The view of many that the news media are the insurgents' allies was reinforced by a Reuters story Tuesday which equated the suicide attack to the incident in April, 2003, when a U.S. tank fired on the Palestine hotel, killing two journalists. (The hotel had not yet been taken by U.S. forces, who were fighting Saddam's men in the streets. The journalists were on a balcony. One was pointing a camera at the tank. At a distance, a television camera looks a great deal like a rocket-propelled grenade launcher.)

"Major E," an Army officer stationed in Baghdad, described the assault as a public relations success, but a military failure, in an email to the Web log Power Line.

"The media sources I have seen breathlessly point out the spectacular nature of the attack and show the video clip over and over," Major E said. "They do not seem, however, to be pointing out that the Iraqi police were instrumental in repelling the assault...The real story here is that the Islamic terrorists in Iraq are incapable of even seizing, let alone holding, a hotel full of journalists. Meanwhile, the Iraqi security forces continue to get stronger and more capable by the day."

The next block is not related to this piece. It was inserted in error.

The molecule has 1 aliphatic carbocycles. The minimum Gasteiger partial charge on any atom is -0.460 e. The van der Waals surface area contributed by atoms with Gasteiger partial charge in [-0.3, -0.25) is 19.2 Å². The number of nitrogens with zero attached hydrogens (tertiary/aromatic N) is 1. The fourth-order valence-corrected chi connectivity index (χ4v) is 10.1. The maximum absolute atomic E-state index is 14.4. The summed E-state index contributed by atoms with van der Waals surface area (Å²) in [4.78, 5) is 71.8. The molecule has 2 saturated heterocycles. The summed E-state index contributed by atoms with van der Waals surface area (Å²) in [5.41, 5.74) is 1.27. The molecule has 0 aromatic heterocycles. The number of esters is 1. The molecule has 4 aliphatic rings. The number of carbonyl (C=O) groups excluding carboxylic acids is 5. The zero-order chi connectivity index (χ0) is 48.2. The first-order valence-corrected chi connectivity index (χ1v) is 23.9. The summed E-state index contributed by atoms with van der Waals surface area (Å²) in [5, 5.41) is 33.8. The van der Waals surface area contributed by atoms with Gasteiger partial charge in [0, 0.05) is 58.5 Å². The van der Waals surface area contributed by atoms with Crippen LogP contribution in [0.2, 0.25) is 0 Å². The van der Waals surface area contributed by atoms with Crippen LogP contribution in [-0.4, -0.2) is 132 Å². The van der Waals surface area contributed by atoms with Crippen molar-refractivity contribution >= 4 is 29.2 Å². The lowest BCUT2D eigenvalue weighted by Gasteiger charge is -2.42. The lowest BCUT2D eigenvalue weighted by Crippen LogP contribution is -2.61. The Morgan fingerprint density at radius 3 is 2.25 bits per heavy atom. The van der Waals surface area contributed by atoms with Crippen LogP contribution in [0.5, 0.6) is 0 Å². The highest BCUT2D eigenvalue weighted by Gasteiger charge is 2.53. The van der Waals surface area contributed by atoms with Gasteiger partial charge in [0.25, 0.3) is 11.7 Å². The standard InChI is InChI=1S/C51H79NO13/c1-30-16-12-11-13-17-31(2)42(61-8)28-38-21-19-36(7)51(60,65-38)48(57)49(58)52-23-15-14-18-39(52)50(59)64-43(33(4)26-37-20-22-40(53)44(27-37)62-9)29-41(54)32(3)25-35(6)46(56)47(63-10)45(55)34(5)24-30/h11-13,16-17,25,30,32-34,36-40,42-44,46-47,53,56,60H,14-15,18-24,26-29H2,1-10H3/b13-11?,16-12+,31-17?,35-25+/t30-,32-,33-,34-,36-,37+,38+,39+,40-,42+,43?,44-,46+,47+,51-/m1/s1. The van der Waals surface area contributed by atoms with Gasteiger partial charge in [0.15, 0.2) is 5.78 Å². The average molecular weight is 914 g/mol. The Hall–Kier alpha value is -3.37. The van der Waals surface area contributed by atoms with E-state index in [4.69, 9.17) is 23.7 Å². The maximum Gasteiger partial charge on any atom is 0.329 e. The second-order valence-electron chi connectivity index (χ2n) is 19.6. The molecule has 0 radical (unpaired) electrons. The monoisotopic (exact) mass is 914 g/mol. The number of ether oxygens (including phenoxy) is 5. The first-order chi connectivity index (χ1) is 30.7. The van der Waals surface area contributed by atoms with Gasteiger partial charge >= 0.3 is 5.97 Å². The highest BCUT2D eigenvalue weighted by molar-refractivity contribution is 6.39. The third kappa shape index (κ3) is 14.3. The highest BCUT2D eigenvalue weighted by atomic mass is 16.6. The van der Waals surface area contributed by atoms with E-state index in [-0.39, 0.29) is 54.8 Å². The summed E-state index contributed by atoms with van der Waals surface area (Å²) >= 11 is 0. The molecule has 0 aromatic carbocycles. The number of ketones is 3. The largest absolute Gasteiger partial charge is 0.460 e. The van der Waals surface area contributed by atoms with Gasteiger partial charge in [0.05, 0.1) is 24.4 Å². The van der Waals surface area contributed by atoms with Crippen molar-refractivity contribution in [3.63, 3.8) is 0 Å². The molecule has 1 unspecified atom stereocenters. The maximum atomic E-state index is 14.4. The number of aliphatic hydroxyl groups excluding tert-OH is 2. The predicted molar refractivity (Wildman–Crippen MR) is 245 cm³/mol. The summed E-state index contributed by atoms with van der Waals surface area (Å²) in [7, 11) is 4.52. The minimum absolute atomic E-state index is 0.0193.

Within Iraq, the Palestine hotel attack has added to al Qaida's image woes with Sunni Muslims, said the Web log StrategyPage.

"The terrorists are seen as an insensitive (all those dead Muslim civilians) and inept (all those failed attacks) bunch of fanatics," StrategyPage said.

In a remarkable story Thursday, the Guardian, a left-leaning British newspaper, reported on how Abu Theeb, an Iraqi insurgent leader, and his men protected the polling place in their village north of Baghdad from al Qaida during the constitutional referendum.

Initially attracted to the foreigners because they were flush with cash, Abu Theeb turned against al Qaida when they started targeting Iraqi police and Shi'ia civilians. His men drove al Qaida out of his village.

Now Abu Theeb is thinking of giving up armed resistance for politics. "It's a new jihad," he told the Guardian. "There is a time for fighting and a time for politics."

Many other Sunnis have come to the same conclusion. Turnout was high (63 percent) in the constitutional referendum, and though most Sunnis voted against it, the constitution was easily approved, 78 percent to 22 percent. "Things are much better in Iraq than the media would like you to believe," Major E said.

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JWR contributor Jack Kelly, a former Marine and Green Beret, was a deputy assistant secretary of the Air Force in the Reagan administration. Comment by clicking here.